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A Question Many of Us Have Asked While Traveling:

"Why Do Europeans Smoke More than Americans?"

NBER Working Paper No. W12124

Contact: DAVID M. CUTLER Harvard University - Department of Economics, National Bureau of Economic Research (NBER) Auth-Page: http://ssrn.com/author=42210

Co-Author: EDWARD L. GLAESER Harvard University - Department of Economics, John F. Kennedy School of Government, The Brookings Institution, National Bureau of Economic Research (NBER) Auth-Page: http://ssrn.com/author=20261

Full Text: http://ssrn.com/abstract=893779

ABSTRACT: While Americans are less healthy than Europeans along some dimensions (like obesity), Americans are significantly less likely to smoke than their European counterparts. This difference emerged in the 1970s and it is biggest among the most educated. The puzzle becomes larger once we account for cigarette prices and anti-smoking regulations, which are both higher in Europe. There is a nonmonotonic relationship between smoking and income; among richer countries and people, higher incomes are associated with less smoking. This can account for about one-fifth of the U.S./Europe difference. Almost one-half of the smoking difference appears to be the result of differences in beliefs about the health effects of smoking; Europeans are generally less likely to think that cigarette smoking is harmful.

R. Gould-Saltman (mail):
One of the many things that astonished me about Japan, the first time I went, was the contrast between continuous emphasis on respiratory health (the ubiquitous surgical masks in urban areas, including the availability of custom fit and styled ones in fashionable colors; TV ad after TV ad for health products, exercise machines, etc.) and the relatively chimney-like tobacco use. Apparently, this also caught the collectve eye of the Diet while I was there, since they announced an intention to explore reducing use by taxing cigarettes. . . Anyone know if it happened?



r gould-saltman
5.30.2006 2:41pm
Goober (mail):
Because Europeans are cooler.

Duh.
5.30.2006 2:48pm
John Armstrong (mail):
Admittedly this is a bit of a chicken-egg problem, but might it be due to lower restrictions? You can smoke every-damn-where in Europe, inside or out, and so more people smoke. If people weren't allowed to smoke before, during, and after a meal in a restaurant, would as many people smoke?

The flip side, of course, is that maybe there are fewer restrictions because it's more popular to begin with.
5.30.2006 3:01pm
Jeek:
I never knew how much I appreciated the American restrictions on smoking until I went to Europe a couple of weeks ago. Freaking disgusting! Everyone, everywhere, puffing away. I dozed off in a supposedly non-smoking car on the train, and woke up with my eyes and nose streaming because two smokers had created a mini-tear gas attack. Yech!
5.30.2006 3:06pm
jallgor (mail):
I have always attributed it to the relative success of U.S. media and PR efforts against smoking. I was born in 1973 and I can attest to the fact that as far back as I can remember I have been bombarded with anti-smoking PR. In addition to TV and print adds, the dangers of smoking were covered extensively in every health class I ever had from about 3rd grade on. I don't know if Europeans ever got the same media blitz that we did about not smoking but I am guessing they did not.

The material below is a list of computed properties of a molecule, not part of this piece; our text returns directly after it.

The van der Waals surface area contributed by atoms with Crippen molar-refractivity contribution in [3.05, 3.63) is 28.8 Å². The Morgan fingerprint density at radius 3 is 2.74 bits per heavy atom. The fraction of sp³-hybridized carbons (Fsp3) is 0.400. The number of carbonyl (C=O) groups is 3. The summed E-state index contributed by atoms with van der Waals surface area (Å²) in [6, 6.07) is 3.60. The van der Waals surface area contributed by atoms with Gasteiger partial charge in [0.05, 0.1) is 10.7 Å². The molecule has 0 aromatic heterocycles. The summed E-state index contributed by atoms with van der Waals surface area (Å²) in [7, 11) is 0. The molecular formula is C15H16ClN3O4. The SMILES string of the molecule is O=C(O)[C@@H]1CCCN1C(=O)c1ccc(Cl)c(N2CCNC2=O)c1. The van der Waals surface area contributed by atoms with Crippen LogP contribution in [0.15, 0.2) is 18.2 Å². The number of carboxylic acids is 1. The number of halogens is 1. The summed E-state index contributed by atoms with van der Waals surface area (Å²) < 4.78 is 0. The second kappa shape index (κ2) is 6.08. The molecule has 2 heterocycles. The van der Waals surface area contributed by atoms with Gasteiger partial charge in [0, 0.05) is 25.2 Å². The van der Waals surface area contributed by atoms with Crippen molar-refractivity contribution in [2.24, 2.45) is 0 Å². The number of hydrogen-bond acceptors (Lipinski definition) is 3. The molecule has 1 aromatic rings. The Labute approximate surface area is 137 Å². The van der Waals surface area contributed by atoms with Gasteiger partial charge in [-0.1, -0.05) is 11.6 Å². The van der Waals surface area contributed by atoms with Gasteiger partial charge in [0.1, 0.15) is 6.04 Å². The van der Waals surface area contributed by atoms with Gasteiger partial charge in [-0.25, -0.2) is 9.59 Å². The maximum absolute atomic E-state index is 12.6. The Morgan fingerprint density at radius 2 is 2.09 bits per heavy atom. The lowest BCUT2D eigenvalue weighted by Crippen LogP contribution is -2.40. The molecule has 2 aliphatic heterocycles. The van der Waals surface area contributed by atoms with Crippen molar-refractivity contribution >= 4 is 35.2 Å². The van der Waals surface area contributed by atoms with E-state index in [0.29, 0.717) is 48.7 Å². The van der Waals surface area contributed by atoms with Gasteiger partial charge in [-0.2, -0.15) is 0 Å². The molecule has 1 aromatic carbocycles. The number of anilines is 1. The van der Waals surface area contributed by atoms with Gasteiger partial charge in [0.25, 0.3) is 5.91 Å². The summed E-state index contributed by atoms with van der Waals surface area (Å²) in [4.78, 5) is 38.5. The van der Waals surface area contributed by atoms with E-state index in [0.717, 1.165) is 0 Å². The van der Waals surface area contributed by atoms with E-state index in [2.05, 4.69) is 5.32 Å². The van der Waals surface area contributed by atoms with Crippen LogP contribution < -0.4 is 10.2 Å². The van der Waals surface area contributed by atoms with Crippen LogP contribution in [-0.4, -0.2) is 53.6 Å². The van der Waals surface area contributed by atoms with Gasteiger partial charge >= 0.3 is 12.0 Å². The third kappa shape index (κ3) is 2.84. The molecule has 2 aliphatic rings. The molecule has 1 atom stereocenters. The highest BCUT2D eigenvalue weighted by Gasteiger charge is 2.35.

5.30.2006 3:09pm
Houston Lawyer:
I think it's because smoking goes so well with the crooked teeth.
5.30.2006 3:14pm
Commenterlein (mail):
(Western) Europe is fast moving in the direction of the U.S. - various kind of smoking bans have been enacted over the last five years in several countries. Give them ten years and it won't look much different.
5.30.2006 3:14pm
brett (mail):
> because two smokers had created a mini-tear gas attack. Yech!

Well, there's part of your answer right there: Hypersensitive Americans are more prone to overreaction.
5.30.2006 3:17pm
Abe Delnore:
You can smoke every-damn-where in Europe, inside or out, and so more people smoke.

But you can't, at least not legally!

Currently the European legal landscape is not so different from that in the USA. Most European countries restrict restaurant smoking to special smoking sections or have banned it entirely.

For my part, I was amazed to go into pubs all over Ireland this year and not find a single smoker. People really do follow the law and go outside to smoke. It makes the whole pub experience much more pleasant.

I was also struck by the size and language of the warnings on cigarette packaging.

So there's certainly no lack of government action. But, these are mostly new initiatives. Maybe in ten years smoking rates will have decreased.

—Abe Delnore
5.30.2006 3:28pm
Richard Aubrey (mail):
They smoke so as to have something to do whilst holding up buildings with their backs. Or wandering up and down whatever part of town is supposed to have the action, watching people who are looking for the action, which is the action.
And if you watch, there is some studied flair--or an attempt thereof--which is an unnecessary addition to simple nicotine consumption.

Busy people don't smoke. And, with the exception of poor Mexicans, nobody is busier than Americans.
5.30.2006 3:29pm
anonymous coward:
Perhaps smoking is reduced by the enactment of shall-carry laws?
5.30.2006 3:31pm
Alex R:
Here's another question that I think is a *very* interesting one: Given the long-observed (at least anecdotally, by dieters and by those quitting smoking) negative correlation between smoking and weight, how much of the US "obesity epidemic" can be explained by the fact that Americans smoke less than Europeans or Asians?
5.30.2006 3:40pm
Ross Levatter (mail):
There IS a famous risk-assessment study by economist Kip Viscusi (I think he was at Harvard at the time) which indicated that if Americans knew the true statistical risks of smoking, smoking would INCREASE 6%.